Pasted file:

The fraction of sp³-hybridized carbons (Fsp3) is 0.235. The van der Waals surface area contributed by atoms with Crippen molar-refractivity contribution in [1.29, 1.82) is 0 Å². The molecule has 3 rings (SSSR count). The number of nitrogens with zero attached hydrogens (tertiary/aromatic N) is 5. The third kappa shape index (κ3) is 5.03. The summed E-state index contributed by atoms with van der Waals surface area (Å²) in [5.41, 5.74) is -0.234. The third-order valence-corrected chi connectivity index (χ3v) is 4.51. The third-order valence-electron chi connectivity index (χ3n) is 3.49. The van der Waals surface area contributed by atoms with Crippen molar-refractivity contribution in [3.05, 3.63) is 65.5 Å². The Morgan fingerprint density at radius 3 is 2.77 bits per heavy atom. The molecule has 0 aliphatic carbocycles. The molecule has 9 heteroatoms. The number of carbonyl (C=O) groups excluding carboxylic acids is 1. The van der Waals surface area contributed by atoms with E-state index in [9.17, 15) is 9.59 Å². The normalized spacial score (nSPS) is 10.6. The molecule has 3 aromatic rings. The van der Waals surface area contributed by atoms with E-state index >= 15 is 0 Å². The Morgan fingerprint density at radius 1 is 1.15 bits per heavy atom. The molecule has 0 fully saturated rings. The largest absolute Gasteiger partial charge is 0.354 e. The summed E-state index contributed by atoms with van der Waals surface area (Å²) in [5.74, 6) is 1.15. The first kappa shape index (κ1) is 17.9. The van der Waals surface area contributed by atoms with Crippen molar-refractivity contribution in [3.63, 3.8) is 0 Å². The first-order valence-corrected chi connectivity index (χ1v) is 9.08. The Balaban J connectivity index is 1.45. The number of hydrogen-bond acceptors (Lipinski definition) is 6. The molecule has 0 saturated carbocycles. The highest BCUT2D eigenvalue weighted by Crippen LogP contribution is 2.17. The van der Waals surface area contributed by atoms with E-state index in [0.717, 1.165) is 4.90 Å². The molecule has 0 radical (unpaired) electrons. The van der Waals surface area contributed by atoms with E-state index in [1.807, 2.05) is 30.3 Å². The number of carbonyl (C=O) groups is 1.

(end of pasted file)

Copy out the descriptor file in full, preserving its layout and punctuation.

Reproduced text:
The fraction of sp³-hybridized carbons (Fsp3) is 0.235. The van der Waals surface area contributed by atoms with Crippen molar-refractivity contribution in [1.29, 1.82) is 0 Å². The molecule has 3 rings (SSSR count). The number of nitrogens with zero attached hydrogens (tertiary/aromatic N) is 5. The third kappa shape index (κ3) is 5.03. The summed E-state index contributed by atoms with van der Waals surface area (Å²) in [5.41, 5.74) is -0.234. The third-order valence-corrected chi connectivity index (χ3v) is 4.51. The third-order valence-electron chi connectivity index (χ3n) is 3.49. The van der Waals surface area contributed by atoms with Crippen molar-refractivity contribution in [3.05, 3.63) is 65.5 Å². The Morgan fingerprint density at radius 3 is 2.77 bits per heavy atom. The molecule has 0 aliphatic carbocycles. The molecule has 9 heteroatoms. The number of carbonyl (C=O) groups excluding carboxylic acids is 1. The van der Waals surface area contributed by atoms with E-state index in [9.17, 15) is 9.59 Å². The normalized spacial score (nSPS) is 10.6. The molecule has 3 aromatic rings. The van der Waals surface area contributed by atoms with E-state index >= 15 is 0 Å². The Morgan fingerprint density at radius 1 is 1.15 bits per heavy atom. The molecule has 0 fully saturated rings. The largest absolute Gasteiger partial charge is 0.354 e. The summed E-state index contributed by atoms with van der Waals surface area (Å²) in [5.74, 6) is 1.15. The first kappa shape index (κ1) is 17.9. The van der Waals surface area contributed by atoms with Crippen molar-refractivity contribution in [3.63, 3.8) is 0 Å². The first-order valence-corrected chi connectivity index (χ1v) is 9.08. The Balaban J connectivity index is 1.45. The number of hydrogen-bond acceptors (Lipinski definition) is 6. The molecule has 0 saturated carbocycles. The highest BCUT2D eigenvalue weighted by Crippen LogP contribution is 2.17. The van der Waals surface area contributed by atoms with E-state index in [0.717, 1.165) is 4.90 Å². The molecule has 0 radical (unpaired) electrons. The van der Waals surface area contributed by atoms with E-state index in [1.807, 2.05) is 30.3 Å². The number of carbonyl (C=O) groups is 1.